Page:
Thursday, June 07, 2007

9/11 bullies

Coyote Angry has a wonderful post on the abuse of the victim card being perpetrated by Ed Root, president of the Families of Flight 93, which is trying to build a memorial at the crash site in Pennsylvania.

Some excerpts:

[Root is] whining because a landowner doesn't want to give away 273 acres of his land to the National Park Service to build a memorial.

I'm truly sorry that innocent people died on that flight and I'm sorry for the pain that has caused their friends and families but I have to tell you: innocent people die every single day and we do not confiscate private property from people in order to build them shrines.

What caught my eye is that Root is trying to assemble 1,300 acres for the memorial.

Excuse me? 1,300 acres? What the heck for? The impact site is the size of a couple of football fields. The memorial design looks nice and all, but it includes a huge amount of space that has nothing to do with the crash except that it lies under the plane's flight path. And a huge amount of land that doesn't even have that much relevance.

I have no problem with him wanting to assemble a big memorial. And I fully understand the Park Service taking the opportunity to create more parkland. But 1,300 acres is a want, not a need.

That said, the land in question is the actual site of the crash. So it's "must-have" land. Because of that, Root claims the landowner is "holding the American people hostage" by refusing to sell. Coyote Angry's response:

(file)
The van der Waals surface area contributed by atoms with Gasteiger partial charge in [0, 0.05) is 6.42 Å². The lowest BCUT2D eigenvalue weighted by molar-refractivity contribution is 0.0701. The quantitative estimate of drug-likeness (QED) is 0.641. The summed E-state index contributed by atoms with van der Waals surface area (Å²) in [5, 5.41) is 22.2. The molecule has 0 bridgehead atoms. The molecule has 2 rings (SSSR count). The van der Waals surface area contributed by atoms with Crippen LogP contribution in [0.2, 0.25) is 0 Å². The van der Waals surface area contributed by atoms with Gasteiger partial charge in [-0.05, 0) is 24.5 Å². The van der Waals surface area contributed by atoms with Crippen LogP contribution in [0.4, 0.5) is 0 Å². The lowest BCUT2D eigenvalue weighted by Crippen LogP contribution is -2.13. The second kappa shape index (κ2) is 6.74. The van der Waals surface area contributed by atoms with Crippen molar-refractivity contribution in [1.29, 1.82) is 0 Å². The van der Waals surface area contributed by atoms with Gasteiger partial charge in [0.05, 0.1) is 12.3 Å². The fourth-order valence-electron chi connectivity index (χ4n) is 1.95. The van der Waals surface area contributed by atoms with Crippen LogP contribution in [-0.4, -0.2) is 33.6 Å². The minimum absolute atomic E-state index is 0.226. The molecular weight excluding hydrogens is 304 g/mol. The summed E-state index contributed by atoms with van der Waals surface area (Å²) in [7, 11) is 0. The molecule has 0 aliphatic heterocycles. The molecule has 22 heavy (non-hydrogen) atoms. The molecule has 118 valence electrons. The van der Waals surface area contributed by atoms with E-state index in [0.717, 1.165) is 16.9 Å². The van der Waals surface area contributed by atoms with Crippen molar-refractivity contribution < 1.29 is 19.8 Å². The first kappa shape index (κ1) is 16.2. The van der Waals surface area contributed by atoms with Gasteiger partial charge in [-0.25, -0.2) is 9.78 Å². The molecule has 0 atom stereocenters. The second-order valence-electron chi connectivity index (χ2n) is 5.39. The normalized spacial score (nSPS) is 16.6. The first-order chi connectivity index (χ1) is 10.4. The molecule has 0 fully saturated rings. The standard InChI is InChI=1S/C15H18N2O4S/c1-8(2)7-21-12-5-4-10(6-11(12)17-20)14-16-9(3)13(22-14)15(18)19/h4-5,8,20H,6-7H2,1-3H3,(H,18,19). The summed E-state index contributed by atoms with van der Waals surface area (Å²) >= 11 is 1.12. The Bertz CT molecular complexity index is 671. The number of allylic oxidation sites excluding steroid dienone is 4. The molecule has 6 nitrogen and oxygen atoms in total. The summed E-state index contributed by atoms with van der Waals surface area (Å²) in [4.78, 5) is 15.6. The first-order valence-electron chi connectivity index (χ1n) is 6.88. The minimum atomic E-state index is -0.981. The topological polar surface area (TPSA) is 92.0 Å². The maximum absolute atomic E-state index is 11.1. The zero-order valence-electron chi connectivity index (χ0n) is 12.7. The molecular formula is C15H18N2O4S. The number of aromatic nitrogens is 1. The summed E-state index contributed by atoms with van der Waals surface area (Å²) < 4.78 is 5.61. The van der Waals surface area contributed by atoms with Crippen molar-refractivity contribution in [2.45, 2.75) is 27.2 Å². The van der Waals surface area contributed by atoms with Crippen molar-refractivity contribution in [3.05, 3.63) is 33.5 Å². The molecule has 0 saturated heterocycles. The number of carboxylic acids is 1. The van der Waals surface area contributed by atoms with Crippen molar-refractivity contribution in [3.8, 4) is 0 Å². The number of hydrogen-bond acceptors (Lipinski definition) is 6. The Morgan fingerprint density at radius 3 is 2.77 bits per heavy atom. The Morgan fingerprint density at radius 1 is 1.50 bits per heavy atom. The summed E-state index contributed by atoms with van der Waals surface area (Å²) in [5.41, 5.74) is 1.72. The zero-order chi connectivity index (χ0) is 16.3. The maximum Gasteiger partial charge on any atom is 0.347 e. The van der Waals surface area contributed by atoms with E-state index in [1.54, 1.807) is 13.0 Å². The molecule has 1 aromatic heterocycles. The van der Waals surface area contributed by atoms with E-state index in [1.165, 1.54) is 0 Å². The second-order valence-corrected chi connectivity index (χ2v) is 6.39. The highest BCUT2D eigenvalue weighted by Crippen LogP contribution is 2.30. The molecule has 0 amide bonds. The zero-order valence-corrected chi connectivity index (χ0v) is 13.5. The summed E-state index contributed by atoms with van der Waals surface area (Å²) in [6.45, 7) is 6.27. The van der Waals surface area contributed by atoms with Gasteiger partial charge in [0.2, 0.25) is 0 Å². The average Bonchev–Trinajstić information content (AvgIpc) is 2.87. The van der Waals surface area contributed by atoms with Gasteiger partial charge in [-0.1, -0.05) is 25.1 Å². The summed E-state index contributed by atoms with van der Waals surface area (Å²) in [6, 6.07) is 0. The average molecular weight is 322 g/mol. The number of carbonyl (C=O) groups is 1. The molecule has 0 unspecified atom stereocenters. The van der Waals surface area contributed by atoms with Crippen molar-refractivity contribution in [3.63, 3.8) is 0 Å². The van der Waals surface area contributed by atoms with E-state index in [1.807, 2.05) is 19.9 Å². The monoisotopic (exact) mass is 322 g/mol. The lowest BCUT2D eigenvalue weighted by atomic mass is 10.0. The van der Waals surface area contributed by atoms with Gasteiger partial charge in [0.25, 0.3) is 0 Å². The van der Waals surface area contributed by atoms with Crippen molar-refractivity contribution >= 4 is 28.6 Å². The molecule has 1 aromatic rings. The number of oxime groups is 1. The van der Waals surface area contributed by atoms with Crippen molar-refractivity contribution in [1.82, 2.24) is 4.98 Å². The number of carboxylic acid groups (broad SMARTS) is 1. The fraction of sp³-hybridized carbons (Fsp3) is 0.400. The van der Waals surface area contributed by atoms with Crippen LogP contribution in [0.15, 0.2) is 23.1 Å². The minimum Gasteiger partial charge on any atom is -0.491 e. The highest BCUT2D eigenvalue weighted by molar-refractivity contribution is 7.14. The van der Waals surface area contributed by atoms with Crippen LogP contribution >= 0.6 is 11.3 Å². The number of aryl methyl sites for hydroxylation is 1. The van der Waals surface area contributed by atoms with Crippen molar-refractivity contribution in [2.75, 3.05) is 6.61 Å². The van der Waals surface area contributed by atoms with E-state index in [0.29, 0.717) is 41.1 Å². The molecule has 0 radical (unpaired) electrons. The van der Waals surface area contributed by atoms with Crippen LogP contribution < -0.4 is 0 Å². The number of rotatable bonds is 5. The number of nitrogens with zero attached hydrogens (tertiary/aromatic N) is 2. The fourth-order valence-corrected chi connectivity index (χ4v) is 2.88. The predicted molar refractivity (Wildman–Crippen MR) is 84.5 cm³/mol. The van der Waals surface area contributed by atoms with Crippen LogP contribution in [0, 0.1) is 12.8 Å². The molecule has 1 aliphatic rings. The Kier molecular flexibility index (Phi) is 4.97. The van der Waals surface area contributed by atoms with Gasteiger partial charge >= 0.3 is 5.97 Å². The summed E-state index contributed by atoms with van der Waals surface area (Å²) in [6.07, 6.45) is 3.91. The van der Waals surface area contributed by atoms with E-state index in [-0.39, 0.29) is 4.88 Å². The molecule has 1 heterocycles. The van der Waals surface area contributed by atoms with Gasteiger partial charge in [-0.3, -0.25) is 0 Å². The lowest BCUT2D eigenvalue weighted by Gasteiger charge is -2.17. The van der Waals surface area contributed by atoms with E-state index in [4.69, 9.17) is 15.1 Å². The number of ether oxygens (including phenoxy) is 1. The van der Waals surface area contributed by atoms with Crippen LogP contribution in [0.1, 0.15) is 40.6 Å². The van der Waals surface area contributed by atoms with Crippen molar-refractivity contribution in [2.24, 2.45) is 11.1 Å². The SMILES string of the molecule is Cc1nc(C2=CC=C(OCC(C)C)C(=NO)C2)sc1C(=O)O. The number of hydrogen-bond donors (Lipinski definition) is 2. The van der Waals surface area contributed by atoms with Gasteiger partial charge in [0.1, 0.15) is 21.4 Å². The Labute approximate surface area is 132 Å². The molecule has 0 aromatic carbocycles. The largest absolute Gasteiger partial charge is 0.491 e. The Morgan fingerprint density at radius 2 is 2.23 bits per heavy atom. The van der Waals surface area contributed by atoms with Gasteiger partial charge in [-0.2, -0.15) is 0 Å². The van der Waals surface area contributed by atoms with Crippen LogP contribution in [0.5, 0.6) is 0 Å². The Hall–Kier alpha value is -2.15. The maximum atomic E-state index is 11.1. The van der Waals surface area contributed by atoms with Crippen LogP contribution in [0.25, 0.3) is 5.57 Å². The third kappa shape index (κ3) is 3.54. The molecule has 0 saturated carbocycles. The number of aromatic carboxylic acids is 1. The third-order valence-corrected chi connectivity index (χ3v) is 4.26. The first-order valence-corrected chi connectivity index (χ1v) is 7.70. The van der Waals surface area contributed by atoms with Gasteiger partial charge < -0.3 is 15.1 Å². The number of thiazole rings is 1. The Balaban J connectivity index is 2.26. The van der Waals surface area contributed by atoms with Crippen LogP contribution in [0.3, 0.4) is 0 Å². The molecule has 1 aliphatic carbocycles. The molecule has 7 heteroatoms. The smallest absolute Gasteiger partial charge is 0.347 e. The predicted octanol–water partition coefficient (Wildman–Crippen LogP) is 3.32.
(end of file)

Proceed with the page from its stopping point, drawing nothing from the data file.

No he is not "holding the American people hostage". You are trying to hold him hostage. It's his land, he can jolly well tell you to jump off a cliff if it suits him. Why on earth would he want to try and negotiate any sort of deal with a whiny windbag like you. You'd probably turn right around and look for some reason to sue him as soon as the deal was closed.

Meanwhile, the families have criticized a donation box the landowner has placed near the site, saying it "degrades the memories" of their loved ones. The landowner says he's trying to recoup some of the $200,000 in lost mining income and $10,000 a month in site security costs that being a neighbor to history has saddled him with.

Now, there's plenty of reason to think the landowner isn't exactly an angel. He knows his land is crucial. A memorial negotiator says he wants $10 million for it, not the $500,000 or so they say is market value; his donation box is apparently misleadingly marked, so people think they're donating to the memorial when they put money in it; and the Park Service says the security he's paying for is unnecessary.

Still, the landowner allows people on to his property to visit the site and isn't demanding compensation for lost income and increased security costs. His major crime appears to be that he won't simply sell his land to the family group, preferring instead to deal with the Park Service.

Further, I'm not sure how it's degrading to the memory of the dead to put out a donation box, but it's not degrading to their memory to use them as a club in an effort to strongarm said landowner.